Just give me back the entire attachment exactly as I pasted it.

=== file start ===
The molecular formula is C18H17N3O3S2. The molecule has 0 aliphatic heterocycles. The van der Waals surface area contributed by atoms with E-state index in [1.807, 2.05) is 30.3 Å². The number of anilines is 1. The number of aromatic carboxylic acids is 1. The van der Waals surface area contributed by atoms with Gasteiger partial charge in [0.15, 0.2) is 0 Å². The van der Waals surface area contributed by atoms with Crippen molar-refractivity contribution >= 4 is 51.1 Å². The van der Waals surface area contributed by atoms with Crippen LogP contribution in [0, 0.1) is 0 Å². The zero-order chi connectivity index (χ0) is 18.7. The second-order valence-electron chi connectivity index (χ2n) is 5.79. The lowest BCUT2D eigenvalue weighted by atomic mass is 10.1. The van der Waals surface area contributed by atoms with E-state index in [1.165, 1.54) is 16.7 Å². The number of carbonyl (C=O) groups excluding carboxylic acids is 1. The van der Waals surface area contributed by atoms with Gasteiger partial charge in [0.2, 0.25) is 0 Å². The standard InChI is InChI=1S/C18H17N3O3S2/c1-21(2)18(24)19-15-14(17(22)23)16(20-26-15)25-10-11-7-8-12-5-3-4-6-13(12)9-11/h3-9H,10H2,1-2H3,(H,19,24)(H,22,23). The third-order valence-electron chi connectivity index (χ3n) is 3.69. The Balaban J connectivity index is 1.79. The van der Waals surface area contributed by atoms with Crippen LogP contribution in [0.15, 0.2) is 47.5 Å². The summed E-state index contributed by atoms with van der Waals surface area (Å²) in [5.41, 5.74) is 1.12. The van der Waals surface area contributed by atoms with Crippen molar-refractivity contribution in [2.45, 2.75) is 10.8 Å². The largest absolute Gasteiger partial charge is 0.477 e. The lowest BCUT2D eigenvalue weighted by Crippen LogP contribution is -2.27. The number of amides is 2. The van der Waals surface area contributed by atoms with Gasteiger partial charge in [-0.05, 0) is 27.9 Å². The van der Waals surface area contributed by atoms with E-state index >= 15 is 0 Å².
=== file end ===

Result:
The molecular formula is C18H17N3O3S2. The molecule has 0 aliphatic heterocycles. The van der Waals surface area contributed by atoms with E-state index in [1.807, 2.05) is 30.3 Å². The number of anilines is 1. The number of aromatic carboxylic acids is 1. The van der Waals surface area contributed by atoms with Gasteiger partial charge in [0.15, 0.2) is 0 Å². The van der Waals surface area contributed by atoms with Crippen molar-refractivity contribution >= 4 is 51.1 Å². The van der Waals surface area contributed by atoms with Crippen LogP contribution in [0, 0.1) is 0 Å². The zero-order chi connectivity index (χ0) is 18.7. The second-order valence-electron chi connectivity index (χ2n) is 5.79. The lowest BCUT2D eigenvalue weighted by atomic mass is 10.1. The van der Waals surface area contributed by atoms with E-state index in [1.165, 1.54) is 16.7 Å². The number of carbonyl (C=O) groups excluding carboxylic acids is 1. The van der Waals surface area contributed by atoms with Gasteiger partial charge in [0.2, 0.25) is 0 Å². The standard InChI is InChI=1S/C18H17N3O3S2/c1-21(2)18(24)19-15-14(17(22)23)16(20-26-15)25-10-11-7-8-12-5-3-4-6-13(12)9-11/h3-9H,10H2,1-2H3,(H,19,24)(H,22,23). The third-order valence-electron chi connectivity index (χ3n) is 3.69. The Balaban J connectivity index is 1.79. The van der Waals surface area contributed by atoms with Crippen LogP contribution in [0.15, 0.2) is 47.5 Å². The summed E-state index contributed by atoms with van der Waals surface area (Å²) in [5.41, 5.74) is 1.12. The van der Waals surface area contributed by atoms with Crippen molar-refractivity contribution in [2.45, 2.75) is 10.8 Å². The largest absolute Gasteiger partial charge is 0.477 e. The lowest BCUT2D eigenvalue weighted by Crippen LogP contribution is -2.27. The number of amides is 2. The van der Waals surface area contributed by atoms with Gasteiger partial charge in [-0.05, 0) is 27.9 Å². The van der Waals surface area contributed by atoms with E-state index >= 15 is 0 Å².